HOW BOOSTED WENT BUST

veille cyber

Kanye wanted a meeting.

That was basically all a small group of employees at Boosted knew in early 2019 after they heard the rapper-mogul had taken an interest in the company’s electric skateboards.

A partnership, an investment, an endorsement — whatever he was considering, a meeting with Kanye West seemed absurd. But then again, Boosted was also working on a secret project with skateboard legend Tony Hawk at the time. Was it really a stretch to think the startup could work with Yeezy?

Apparently. Kanye spent the meeting — two, in fact, over the course of 2019 — focused more on his ultimately doomed vision for sustainable cities than he did discussing a tangible deal with Boosted, two former employees tell The Verge. (Kanye could not be reached for comment.)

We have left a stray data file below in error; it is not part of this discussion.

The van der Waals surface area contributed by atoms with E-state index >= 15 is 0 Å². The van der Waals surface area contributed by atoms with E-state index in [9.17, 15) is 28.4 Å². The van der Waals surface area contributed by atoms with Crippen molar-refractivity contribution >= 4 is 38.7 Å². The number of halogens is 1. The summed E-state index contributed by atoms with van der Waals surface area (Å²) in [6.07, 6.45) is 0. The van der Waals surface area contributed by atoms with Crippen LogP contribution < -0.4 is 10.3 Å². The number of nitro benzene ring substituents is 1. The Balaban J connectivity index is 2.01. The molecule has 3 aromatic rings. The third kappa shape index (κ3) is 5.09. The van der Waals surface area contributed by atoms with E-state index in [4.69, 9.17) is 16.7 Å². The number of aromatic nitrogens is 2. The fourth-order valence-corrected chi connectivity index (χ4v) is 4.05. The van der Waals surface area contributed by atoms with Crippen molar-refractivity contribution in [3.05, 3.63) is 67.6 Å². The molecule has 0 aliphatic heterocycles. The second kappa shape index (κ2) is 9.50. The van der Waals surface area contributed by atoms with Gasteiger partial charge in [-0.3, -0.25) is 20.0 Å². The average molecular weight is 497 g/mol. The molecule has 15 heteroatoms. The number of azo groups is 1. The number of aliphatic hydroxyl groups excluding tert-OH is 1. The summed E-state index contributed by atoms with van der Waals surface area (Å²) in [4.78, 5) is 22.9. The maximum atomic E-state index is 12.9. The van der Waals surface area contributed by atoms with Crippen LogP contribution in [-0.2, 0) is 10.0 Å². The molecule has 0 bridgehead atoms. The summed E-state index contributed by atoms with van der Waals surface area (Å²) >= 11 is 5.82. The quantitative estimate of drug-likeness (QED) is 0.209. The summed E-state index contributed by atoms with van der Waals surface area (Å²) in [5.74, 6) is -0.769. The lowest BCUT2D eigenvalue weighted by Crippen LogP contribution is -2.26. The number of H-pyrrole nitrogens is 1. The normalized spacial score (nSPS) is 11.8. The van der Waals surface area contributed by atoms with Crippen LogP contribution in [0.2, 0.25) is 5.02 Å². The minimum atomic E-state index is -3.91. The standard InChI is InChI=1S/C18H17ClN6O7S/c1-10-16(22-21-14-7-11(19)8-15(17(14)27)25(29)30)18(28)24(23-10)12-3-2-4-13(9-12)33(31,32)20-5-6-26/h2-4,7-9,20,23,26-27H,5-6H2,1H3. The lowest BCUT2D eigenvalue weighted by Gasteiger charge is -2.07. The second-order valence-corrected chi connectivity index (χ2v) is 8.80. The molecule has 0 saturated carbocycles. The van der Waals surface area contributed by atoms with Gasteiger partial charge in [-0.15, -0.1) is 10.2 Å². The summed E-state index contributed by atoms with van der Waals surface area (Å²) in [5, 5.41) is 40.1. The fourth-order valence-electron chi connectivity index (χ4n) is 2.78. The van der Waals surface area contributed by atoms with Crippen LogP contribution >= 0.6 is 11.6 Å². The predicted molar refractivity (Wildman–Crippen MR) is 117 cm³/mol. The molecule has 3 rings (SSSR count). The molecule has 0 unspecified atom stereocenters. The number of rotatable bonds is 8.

At the time of the Kanye meetings, Boosted had outgrown its Kickstarter roots, and had defined the market for electric longboards — which had emerged as part of a rideables craze in the mid-2010s. The brand was potent, but the startup was losing focus. It wasn’t just Kanye’s off-topic meetings, though some employees felt they were symbolic. Boosted was just spread too thin. It had launched half a dozen models — each with different configurations — in just six years, on a shoestring budget. Then it was hit hard by the Trump administration’s tariffs on goods made in China, and a delayed electric scooter, and eventually ran out of money.

But while Boosted is dead, the beloved electric skateboard startup’s carcass is still drawing buzzards. Its biggest investor, the eponymous venture firm founded by surfer-fighting billionaire Vinod Khosla, has spent the last year waging a pair of lawsuits against Lime in an attempt to reverse the scooter-sharing giant’s purchase of Boosted’s intellectual property.